CALLS of ‘hit!’ and ‘missed!’ rang out across the Cecil Andrews College campus recently as Year 9 students enjoyed a giant, hand-made game of Battleship.
The project combined six-weeks of engineering, design, creative arts and strategy as students created a large-scale cardboard version of the game as part of the school’s P-TECH program.
Cecil Andrews College humanities and social sciences teach Sam Vinton-Boot said the Battleship project was the perfect way to develop a range of Stem skills.
“In building the ships and game components, students were required to apply maths, engineering, and physics concepts but more importantly develop their problem solving and team work skills that are so important for their future careers,” he said.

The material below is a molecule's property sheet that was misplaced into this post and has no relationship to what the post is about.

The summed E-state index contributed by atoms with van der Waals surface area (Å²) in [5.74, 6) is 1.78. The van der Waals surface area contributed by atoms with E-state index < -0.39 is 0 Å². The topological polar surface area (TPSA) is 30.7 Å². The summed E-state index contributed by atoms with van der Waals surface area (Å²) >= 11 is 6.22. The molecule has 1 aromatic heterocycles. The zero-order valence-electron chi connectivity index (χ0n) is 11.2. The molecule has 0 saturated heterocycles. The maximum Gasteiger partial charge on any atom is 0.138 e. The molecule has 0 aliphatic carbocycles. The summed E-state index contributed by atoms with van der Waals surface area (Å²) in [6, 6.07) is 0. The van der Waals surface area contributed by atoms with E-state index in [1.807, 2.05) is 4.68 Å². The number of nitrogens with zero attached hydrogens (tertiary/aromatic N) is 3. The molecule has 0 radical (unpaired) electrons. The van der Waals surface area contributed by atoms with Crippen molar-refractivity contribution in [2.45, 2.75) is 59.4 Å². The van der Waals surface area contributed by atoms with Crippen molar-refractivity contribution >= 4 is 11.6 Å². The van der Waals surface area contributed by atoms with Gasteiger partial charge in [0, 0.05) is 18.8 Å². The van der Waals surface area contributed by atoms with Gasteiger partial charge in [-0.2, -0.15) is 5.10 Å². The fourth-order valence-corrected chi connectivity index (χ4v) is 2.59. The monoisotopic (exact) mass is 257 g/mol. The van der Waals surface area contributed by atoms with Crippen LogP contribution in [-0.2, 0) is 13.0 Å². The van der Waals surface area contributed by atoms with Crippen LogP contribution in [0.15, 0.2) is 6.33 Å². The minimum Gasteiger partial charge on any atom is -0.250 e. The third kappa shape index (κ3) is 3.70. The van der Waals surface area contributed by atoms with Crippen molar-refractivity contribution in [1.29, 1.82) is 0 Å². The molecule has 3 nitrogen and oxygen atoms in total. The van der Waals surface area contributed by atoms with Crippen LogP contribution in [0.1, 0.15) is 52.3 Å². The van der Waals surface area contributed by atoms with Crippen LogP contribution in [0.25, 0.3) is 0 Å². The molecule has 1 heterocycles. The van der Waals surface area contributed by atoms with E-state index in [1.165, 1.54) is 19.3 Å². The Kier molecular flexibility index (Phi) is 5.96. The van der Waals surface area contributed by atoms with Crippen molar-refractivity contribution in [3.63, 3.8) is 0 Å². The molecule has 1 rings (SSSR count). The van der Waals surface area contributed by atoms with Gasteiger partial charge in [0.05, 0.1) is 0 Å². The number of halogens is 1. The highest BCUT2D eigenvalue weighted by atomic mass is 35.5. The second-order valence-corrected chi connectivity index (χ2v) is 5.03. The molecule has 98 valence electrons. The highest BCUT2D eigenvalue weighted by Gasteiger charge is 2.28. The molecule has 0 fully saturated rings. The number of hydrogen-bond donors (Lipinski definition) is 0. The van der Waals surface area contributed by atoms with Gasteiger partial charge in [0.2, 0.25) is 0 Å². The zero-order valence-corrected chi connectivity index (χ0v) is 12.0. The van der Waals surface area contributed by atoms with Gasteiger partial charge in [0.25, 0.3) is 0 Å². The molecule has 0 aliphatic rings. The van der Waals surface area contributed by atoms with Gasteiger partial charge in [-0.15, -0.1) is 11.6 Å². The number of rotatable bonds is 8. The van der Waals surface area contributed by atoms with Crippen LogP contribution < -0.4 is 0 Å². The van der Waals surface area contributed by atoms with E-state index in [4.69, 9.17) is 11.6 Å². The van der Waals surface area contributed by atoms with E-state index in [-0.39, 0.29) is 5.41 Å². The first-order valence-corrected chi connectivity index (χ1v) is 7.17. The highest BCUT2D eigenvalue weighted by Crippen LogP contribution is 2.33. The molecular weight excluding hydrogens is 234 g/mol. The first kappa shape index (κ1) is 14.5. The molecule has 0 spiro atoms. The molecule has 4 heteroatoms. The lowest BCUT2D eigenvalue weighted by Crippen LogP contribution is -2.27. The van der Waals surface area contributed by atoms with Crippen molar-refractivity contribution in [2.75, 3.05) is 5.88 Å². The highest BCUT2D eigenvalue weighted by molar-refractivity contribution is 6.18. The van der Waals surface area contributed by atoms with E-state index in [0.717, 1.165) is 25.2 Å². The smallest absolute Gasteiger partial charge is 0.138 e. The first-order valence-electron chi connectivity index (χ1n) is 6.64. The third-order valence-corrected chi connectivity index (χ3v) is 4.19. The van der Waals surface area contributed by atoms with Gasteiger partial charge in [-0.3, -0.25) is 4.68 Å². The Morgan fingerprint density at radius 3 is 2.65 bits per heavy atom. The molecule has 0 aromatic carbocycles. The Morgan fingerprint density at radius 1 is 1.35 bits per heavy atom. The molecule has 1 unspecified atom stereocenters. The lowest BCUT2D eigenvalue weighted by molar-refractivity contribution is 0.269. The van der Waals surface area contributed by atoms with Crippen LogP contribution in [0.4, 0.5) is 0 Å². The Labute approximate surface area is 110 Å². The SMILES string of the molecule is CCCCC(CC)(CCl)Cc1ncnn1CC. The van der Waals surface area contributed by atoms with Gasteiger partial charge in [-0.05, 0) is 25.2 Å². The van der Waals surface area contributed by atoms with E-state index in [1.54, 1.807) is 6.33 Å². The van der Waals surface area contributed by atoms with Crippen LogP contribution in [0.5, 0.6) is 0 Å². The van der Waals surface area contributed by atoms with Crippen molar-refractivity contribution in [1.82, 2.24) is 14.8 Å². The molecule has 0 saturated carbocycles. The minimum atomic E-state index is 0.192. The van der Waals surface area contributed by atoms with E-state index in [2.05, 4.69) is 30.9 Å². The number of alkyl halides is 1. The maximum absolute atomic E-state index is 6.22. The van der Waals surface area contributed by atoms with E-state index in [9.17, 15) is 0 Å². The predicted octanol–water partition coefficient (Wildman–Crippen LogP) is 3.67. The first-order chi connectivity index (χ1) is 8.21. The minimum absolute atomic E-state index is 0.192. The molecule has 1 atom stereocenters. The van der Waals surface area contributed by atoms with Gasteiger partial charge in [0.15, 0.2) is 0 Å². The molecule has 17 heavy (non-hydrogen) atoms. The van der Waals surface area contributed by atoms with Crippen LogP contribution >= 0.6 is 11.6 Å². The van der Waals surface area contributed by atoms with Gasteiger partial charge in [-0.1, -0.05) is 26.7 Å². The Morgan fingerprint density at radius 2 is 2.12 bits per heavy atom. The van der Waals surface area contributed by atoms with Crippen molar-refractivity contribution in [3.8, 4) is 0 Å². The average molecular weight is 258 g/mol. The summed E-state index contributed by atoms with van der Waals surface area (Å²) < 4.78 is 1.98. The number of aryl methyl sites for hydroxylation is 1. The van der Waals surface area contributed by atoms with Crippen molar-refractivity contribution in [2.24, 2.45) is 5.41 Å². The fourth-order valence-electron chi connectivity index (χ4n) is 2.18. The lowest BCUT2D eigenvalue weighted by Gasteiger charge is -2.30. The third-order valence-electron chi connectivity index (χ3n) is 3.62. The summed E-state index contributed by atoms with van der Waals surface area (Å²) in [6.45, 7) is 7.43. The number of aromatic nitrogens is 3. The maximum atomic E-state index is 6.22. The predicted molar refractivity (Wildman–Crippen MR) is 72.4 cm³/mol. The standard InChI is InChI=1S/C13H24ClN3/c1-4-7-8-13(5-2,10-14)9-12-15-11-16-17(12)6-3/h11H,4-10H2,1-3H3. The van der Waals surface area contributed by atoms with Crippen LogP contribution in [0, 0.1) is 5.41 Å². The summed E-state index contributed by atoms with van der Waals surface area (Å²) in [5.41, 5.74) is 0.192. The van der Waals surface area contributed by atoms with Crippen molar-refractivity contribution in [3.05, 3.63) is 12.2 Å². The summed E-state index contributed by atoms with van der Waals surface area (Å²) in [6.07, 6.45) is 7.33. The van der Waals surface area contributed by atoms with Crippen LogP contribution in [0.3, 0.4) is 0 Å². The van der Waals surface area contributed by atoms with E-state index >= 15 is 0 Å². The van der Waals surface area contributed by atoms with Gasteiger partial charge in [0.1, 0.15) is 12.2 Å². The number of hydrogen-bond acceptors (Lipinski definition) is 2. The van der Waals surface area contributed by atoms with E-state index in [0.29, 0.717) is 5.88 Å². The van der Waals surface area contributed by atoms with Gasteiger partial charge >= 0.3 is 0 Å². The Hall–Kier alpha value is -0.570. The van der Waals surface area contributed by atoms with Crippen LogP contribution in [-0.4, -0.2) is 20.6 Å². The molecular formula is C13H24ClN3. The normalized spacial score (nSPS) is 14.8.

The Southern Perth P-TECH program gives students access to pathways and opportunities within the defence and technology industries by partnering with companies such as Austal, Civmec, Datacom and Deloitte.
Mr Vinton-Boot said a recent information session with Austal naval architect Sarah Cathcart had been an eye-opening experience for the students, who used Ms Cathcart’s expertise to guide them in the battleship’s design and creation.